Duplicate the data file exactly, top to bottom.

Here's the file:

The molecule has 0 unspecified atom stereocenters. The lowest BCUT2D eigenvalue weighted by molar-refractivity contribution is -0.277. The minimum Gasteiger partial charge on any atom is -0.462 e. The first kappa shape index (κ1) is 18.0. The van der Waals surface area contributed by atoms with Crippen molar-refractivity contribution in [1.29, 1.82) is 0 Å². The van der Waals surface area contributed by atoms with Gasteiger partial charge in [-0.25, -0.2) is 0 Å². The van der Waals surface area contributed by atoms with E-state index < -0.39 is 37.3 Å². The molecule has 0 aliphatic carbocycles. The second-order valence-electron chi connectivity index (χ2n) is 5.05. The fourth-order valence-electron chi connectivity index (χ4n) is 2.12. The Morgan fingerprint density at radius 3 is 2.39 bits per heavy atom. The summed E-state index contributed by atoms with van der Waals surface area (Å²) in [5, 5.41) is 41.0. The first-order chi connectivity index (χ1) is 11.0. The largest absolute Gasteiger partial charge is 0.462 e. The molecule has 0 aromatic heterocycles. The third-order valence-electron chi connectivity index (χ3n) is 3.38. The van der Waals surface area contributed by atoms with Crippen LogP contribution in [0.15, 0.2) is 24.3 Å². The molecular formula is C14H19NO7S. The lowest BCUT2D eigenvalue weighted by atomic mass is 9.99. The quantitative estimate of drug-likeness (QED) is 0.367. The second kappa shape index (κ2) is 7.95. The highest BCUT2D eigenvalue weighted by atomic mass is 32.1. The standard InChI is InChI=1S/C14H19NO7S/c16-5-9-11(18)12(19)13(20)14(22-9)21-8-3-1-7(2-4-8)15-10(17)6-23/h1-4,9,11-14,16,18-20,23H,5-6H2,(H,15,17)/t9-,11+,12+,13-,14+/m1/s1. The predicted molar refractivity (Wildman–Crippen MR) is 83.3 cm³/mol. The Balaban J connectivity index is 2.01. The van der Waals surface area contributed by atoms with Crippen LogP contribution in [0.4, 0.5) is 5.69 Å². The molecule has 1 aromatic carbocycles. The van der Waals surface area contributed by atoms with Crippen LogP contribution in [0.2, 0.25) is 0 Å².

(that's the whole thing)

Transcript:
The molecule has 0 unspecified atom stereocenters. The lowest BCUT2D eigenvalue weighted by molar-refractivity contribution is -0.277. The minimum Gasteiger partial charge on any atom is -0.462 e. The first kappa shape index (κ1) is 18.0. The van der Waals surface area contributed by atoms with Crippen molar-refractivity contribution in [1.29, 1.82) is 0 Å². The van der Waals surface area contributed by atoms with Gasteiger partial charge in [-0.25, -0.2) is 0 Å². The van der Waals surface area contributed by atoms with E-state index < -0.39 is 37.3 Å². The molecule has 0 aliphatic carbocycles. The second-order valence-electron chi connectivity index (χ2n) is 5.05. The fourth-order valence-electron chi connectivity index (χ4n) is 2.12. The Morgan fingerprint density at radius 3 is 2.39 bits per heavy atom. The summed E-state index contributed by atoms with van der Waals surface area (Å²) in [5, 5.41) is 41.0. The first-order chi connectivity index (χ1) is 11.0. The largest absolute Gasteiger partial charge is 0.462 e. The molecule has 0 aromatic heterocycles. The third-order valence-electron chi connectivity index (χ3n) is 3.38. The van der Waals surface area contributed by atoms with Crippen LogP contribution in [0.15, 0.2) is 24.3 Å². The molecular formula is C14H19NO7S. The lowest BCUT2D eigenvalue weighted by atomic mass is 9.99. The quantitative estimate of drug-likeness (QED) is 0.367. The second kappa shape index (κ2) is 7.95. The highest BCUT2D eigenvalue weighted by atomic mass is 32.1. The standard InChI is InChI=1S/C14H19NO7S/c16-5-9-11(18)12(19)13(20)14(22-9)21-8-3-1-7(2-4-8)15-10(17)6-23/h1-4,9,11-14,16,18-20,23H,5-6H2,(H,15,17)/t9-,11+,12+,13-,14+/m1/s1. The predicted molar refractivity (Wildman–Crippen MR) is 83.3 cm³/mol. The Balaban J connectivity index is 2.01. The van der Waals surface area contributed by atoms with Crippen LogP contribution in [0.4, 0.5) is 5.69 Å². The molecule has 1 aromatic carbocycles. The van der Waals surface area contributed by atoms with Crippen LogP contribution in [0.2, 0.25) is 0 Å².